We want to use the opportunity of Black History Month (BHM) to recognize a vital piece of black history. Established in 1970 in Sheldon, South Carolina, by Walter Eugene King, Oyotunji is a religious and cultural community for African American practitioners of the Yoruba faith. Entering Oyotunji African Village, there is a conspicuous sign in Yoruba and English.
The sign reads, “You are leaving the United States. You are entering the Yoruba Kingdom. In the name of His Highness King Efuntola, Peace. Welcome to the sacred Yoruba Village of Oyo Tunji. The only village in North America built by Priests of the Orisha Voodoo Cults as a tribute to our Ancestors. These Priests preserve the customs, laws, and religion of the African Race.”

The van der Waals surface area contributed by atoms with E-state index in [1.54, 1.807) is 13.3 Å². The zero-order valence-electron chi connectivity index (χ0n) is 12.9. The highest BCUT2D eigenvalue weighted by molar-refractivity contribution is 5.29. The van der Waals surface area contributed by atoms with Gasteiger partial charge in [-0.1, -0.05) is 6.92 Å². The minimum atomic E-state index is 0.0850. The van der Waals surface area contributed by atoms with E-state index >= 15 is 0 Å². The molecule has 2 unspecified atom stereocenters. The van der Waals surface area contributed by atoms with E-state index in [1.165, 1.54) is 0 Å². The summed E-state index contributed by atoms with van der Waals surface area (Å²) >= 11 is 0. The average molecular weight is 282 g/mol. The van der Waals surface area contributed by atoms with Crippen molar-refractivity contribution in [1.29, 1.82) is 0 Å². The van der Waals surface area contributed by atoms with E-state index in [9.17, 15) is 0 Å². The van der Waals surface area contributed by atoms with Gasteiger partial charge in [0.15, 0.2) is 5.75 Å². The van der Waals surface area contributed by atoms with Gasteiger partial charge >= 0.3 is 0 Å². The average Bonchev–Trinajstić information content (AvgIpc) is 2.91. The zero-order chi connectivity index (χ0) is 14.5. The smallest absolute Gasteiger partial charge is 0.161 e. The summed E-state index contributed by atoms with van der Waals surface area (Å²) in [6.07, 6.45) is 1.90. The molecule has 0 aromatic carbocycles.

Today, there are over 300 priests initiated into this lineage. The African Theology Archministry, founded by Osejiman Adefunmi in 1966, serves as the unifying organization for the village. The village, governed by an Oba and the community’s appointed elders, is committed to the teachings of the Yoruba tradition.
The Kingdom of Oyotunji African village continues to promote an appreciation of the Yoruba culture and the grandeur of the people. Oyotunji festival with films, books, and coming-of-age rites is an annual event.